Figure 5 Root coverage after 1 month

History: Grupe & Warren were the first to describe the positioned flap as a method to repair isolated gingival defects (1956). They reported elevating a full-thickness flap one tooth away from the defect and rotating it to cover the recession (Grupe and Warren, 1956). In 1966, Grupe modified this technique to a submarginal incision on donor site (Grupe, 1966). In 1964, Staffilena used partial thickness flap to protect donor site from recession (Edward, 2006). In 1964b, Corn modified this technique by adding a cut-back incision to release tension (Edward, 2006). He also took pedicle from edentulous ridge. In 1967, Hattler reported the use of a positioned partial thickness flap to correct mucogingival defects on two or three adjacent teeth (Hattler, 1967). In 1978, Goldman & Smukler added periosteally stimulated flap (Goldman and Smukler, 1978) and in 1983, they used partialfull rotated flap technique (Goldman et al., 1983). The lateral positioned flap is commonly used to cover isolated, denuded roots that have adequate donor tissue lateral and vestibular depth. The advantage of the pedicle graft versus the free gingival autograft is the presence of its own blood supply in the base that will nourish the graft and facilitate the reestablishment of vascular anastomoses at the recipient site during the healing phase.

Indications of lateral positioned flap are inadequate amount of attached gingiva, single or multiple adjacent recessions that have adequate donor tissue lateral (root coverage), recession next to an edentulous area (Carranza, 2006).

The most common complication is a slight recession at the donor site. There might also be increased possibility of dehiscence and fenestrations at donor site. This is most likely to occur if the periodontium is of thin biotype. Another complication is necrosis or loosening of the flap. This happens if the flap is too thin, in a partial thickness flap, because of faulty technique or inadequate anatomy. The flap will loosen if the dissection was insufficient, and the flap was sutured with tension (Carranza, 2006).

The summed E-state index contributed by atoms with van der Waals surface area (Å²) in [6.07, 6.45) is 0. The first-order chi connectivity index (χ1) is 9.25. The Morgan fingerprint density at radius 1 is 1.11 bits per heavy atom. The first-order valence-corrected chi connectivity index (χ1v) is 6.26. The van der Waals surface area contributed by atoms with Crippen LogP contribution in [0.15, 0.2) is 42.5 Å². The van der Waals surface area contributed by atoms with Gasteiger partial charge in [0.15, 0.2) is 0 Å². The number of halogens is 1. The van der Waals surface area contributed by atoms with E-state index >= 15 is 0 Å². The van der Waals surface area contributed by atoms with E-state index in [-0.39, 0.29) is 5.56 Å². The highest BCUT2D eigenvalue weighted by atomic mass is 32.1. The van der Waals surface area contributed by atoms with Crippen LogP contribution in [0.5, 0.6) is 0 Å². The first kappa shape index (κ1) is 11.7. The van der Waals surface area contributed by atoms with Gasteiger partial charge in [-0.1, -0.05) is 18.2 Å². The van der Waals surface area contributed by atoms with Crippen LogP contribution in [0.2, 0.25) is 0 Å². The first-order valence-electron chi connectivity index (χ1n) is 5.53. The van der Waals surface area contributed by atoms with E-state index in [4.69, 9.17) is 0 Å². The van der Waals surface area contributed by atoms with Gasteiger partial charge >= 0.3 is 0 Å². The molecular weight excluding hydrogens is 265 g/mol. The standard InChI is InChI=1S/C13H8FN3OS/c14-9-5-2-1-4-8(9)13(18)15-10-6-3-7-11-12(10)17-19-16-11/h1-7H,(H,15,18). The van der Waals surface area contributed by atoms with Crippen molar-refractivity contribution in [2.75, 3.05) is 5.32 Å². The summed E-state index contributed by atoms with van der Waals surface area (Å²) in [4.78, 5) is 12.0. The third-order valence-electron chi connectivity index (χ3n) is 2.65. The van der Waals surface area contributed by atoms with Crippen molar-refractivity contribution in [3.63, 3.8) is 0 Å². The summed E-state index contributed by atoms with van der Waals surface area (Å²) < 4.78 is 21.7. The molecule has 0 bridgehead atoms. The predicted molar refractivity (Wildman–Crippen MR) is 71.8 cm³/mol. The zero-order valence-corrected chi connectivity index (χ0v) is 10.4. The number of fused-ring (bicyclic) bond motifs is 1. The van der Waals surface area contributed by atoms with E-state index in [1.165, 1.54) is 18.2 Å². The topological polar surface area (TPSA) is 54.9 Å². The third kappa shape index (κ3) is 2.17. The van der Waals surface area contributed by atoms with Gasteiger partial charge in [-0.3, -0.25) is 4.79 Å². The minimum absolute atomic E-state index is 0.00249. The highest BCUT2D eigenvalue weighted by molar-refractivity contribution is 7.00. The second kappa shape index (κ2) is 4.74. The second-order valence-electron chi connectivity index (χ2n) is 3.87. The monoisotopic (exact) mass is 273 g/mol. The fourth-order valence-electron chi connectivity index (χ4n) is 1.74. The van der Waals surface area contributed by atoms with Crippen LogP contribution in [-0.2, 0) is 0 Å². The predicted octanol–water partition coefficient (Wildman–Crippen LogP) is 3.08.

The contraindications for a lateral positioned flap are the presence of deep interproximal pockets, deep or extensive root abrasion or erosion, significant loss of interproximal height and excessive root prominence due to labial placement of the teeth and absence of alveolar housing on its labial aspect, as in this case. Thus mucogingival surgery was contraindicated in this case, but in order to meet the patient’s esthetic demand, root coverage procedure was attempted. Although complete root coverage could not be achieved because of severe tooth prominence.

Early diagnosis and instructions on oral hygiene may favour non-surgical conservative procedures and prevent the progression of gingival recession. Although if present, it is imperative to evaluate the extent of the recession and the patient expectation before selecting the most suitable technique for the case, pointing out the importance of taking into account the indications, contraindications and limitations of each technique. When esthetics is the priority and periodontal health is good then surgical root coverage is a potentially useful therapy even though it may be an improper/contraindicated case. As it can be noted in the reported case, class II gingival recession along with the labial placement of the tooth in the dental arch which definitely is a contraindication of root coverage procedure is treated by means of a Lateral Positioned Flap to meet the patients concern for esthetics and more than 70% root coverage was achieved which is a fairly good result. Thus, Lateral Positioned Flap proved to be a fair attempt for root coverage.

Conflicts of interest
None declared.